Diversity in cyber
According to a recent study carried out on behalf of the Department for Digital, Culture, Media and Sport (DCMS), 22% of the cyber security workforce (versus 51% of the overall population) in the UK is female. Although this figure is rising, gender isn’t the only thing to consider when creating a diverse workforce.
The DCMS also reported that those from a Black, Asian, or minority ethnic background make up 25% of the same workforce (versus 18% of the total population), up from 16% in 2020, which is encouraging to see.
Cyber attacks impact all of us – and so the sector should reflect society in its workforce. This must include those from varied socioeconomic, geographic, academic, and professional backgrounds, and those who are neurodivergent or with additional needs as well.
There are so many ways that organisations can increase diversity, and a number of great initiatives are already in place.
Think outside the box
There’s no one route into a career in cyber, and by considering potential employees from non-technical backgrounds when recruiting, organisations will have access to a larger pool of talent. Not only does this increase the chances of finding the right candidate for the job, but also brings more varied skill sets into any organisation.
The DCMS found that while over half of cyber employees surveyed came into cyber as an experienced hire or career switcher, only 19% entered as a school leaver, or via apprenticeship or graduate scheme. Although this is a great start, those hiring for cyber roles should recognise that relevant experience doesn’t necessarily come from a university degree.
There are bootcamps and other online resources that can train people who don’t have a technical background or a university education, so don’t discount people based on their career or studies to date.
For those who are unsure about how to make the switch, or start their career in cyber, there are a number of events during CyberScotland Week. For example, The UK Cyber Security Council and Skills Development Scotland is hosting an interactive webinar to discuss the various routes into a career in cyber security, as well as sharing tips on how to progress and upskill.
Similarly, look beyond your local area. A recent ONS study found that since the lifting of lockdown restrictions, 71% of those working in tech were still working from home. This means organisations and employees no longer need to limit themselves geographically to attract top talent. Not only does this broaden the pool but gives the added benefit of flexibility to the cyber workforce.
Managing the balance
Attracting a diverse workforce is only half the battle. If your organisation’s culture isn’t inclusive and doesn’t prioritise a healthy work-life balance, then you risk losing talent quicker than you find it.
Particularly with younger members of the workforce, they’re looking for roles with a strong work-life balance. By making sure that your people feel supported to balance their busy work schedule with everything else in life, you open yourself up to attracting talent that may have otherwise felt a career in cyber was not for them.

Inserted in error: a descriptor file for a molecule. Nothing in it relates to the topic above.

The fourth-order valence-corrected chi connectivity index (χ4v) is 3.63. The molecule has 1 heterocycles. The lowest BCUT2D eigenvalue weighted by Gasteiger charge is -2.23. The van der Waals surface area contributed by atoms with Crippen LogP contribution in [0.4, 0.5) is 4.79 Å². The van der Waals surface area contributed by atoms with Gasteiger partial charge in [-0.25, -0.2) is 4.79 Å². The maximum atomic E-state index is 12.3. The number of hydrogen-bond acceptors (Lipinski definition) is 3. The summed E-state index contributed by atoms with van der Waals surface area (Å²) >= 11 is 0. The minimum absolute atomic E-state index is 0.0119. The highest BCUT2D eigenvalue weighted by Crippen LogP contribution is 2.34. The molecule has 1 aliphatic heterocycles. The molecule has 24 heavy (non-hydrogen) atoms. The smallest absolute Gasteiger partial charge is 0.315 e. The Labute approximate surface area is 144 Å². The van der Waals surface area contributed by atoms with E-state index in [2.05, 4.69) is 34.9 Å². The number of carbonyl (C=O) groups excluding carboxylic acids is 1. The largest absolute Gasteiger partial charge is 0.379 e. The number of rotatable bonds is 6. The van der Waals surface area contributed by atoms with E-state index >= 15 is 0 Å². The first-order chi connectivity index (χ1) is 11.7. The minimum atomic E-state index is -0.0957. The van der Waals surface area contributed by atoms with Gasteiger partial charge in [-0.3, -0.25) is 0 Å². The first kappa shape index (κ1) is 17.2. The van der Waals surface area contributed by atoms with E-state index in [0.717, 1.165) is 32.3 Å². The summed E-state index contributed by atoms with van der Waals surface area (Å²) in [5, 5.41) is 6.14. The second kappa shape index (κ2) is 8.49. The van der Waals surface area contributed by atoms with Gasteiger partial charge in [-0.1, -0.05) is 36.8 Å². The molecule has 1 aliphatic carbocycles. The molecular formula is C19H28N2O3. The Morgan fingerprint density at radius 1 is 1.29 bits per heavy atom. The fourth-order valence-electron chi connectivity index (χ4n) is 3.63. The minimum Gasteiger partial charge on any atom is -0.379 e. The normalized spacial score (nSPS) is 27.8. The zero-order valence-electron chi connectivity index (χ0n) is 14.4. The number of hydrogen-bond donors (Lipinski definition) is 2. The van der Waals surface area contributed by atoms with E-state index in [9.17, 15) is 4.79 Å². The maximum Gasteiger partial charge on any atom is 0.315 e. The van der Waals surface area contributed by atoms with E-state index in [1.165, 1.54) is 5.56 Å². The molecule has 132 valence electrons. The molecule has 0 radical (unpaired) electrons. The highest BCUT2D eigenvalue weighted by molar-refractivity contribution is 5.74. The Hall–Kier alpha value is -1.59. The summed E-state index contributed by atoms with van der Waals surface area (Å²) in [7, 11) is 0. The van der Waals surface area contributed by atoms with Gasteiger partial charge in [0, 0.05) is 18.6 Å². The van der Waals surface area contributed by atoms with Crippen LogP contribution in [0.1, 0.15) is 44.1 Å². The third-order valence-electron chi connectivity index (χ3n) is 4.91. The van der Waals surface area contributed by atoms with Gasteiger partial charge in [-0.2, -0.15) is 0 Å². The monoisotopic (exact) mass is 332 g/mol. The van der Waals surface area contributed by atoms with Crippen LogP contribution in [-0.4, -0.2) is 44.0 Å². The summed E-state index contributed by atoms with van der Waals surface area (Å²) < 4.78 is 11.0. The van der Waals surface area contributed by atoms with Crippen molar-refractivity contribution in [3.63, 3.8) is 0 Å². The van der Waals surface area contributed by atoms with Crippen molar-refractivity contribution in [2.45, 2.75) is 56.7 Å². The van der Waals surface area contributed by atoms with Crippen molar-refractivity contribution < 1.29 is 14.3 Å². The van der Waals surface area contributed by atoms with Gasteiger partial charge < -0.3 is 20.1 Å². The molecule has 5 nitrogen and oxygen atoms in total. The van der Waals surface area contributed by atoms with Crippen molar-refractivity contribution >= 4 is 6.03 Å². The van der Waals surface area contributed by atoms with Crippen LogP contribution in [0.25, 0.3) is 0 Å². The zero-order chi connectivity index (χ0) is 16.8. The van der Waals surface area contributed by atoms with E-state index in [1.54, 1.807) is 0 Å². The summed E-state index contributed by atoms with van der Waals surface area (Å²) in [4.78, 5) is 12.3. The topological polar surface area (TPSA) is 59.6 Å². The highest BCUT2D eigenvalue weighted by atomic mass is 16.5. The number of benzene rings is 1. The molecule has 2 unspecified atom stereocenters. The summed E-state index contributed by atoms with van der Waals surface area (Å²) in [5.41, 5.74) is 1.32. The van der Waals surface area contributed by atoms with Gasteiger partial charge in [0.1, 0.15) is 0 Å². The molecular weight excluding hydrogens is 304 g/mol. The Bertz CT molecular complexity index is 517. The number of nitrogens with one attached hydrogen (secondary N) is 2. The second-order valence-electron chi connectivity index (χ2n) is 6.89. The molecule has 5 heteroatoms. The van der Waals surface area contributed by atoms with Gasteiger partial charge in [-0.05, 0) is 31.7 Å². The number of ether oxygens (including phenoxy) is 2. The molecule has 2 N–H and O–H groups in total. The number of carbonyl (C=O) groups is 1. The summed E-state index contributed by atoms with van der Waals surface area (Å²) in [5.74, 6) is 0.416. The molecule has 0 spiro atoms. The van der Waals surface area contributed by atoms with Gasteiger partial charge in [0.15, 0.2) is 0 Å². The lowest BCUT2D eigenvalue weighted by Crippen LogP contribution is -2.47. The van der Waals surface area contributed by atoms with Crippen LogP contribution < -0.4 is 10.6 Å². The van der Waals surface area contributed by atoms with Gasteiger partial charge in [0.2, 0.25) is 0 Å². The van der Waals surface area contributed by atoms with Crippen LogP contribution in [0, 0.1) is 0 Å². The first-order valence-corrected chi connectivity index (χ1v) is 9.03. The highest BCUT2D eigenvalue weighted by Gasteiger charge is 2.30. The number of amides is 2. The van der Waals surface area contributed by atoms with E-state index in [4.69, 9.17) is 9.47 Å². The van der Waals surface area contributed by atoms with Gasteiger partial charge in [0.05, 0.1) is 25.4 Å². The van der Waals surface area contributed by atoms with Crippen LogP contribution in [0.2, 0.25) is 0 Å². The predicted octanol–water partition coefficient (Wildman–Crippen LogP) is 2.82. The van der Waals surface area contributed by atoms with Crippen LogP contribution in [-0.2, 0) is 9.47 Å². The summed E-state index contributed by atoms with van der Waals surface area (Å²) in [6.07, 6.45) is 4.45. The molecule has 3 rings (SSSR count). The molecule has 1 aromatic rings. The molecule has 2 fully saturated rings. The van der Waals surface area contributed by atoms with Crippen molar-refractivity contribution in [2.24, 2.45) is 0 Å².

The 4-day workweek is a great example. Enforcing a change this large can be hard, and won’t work for all sectors, but can bring a huge range of benefits to employees and employers alike. The Scottish Business Resilience Centre has just completed a successful trial and put its success down to including employees throughout the process.
There are other ways to promote a healthy work life balance too, by creating a family-friendly work environment, offering flexible leave and enabling open communication to create a healthy work environment for all employees from all backgrounds and walks of life.
Break away from ‘groupthink’
In bringing together a diverse workforce, you open yourself up to a host of benefits including improved problem-solving and innovation; a more balanced decision-making process, and greater resilience to cyber threats – all thanks to varied perspectives and experiences.
Recently, Glasgow Caledonian University, Cisco and Scotland Women in Technology established a partnership to inspire and encourage women to keep learning and increase their career options in digital and cyber security by offering short course scholarships.
If this sounds daunting, remember you’re not alone. There’s a wider movement to promote diversity and inclusion in the cyber sector.
The CyberScotland Partnership provides organisations with the tools to educate all employees from all backgrounds. From free guides introducing cyber security, to professional qualifications, the CyberScotland Partnership pulls together resources from across the network to make it as easy as possible to find the support needed.
By providing training, mentoring, and other support to women, ethnic minorities, and other under-represented groups, these initiatives and organisations are helping to increase the diversity of the cyber security workforce and ensure that the field is accessible to all.
As well as support for organisations, there is a range of support available for individuals considering a career in cyber, such as the career advice session from ScotlandIS during CyberScotland Week.
Working in cyber is for everyone; those of us in positions to engage with the next generation of talent must stay open to creating as diverse a workforce as possible if we are to combat the ever-rising threat of cybercrime.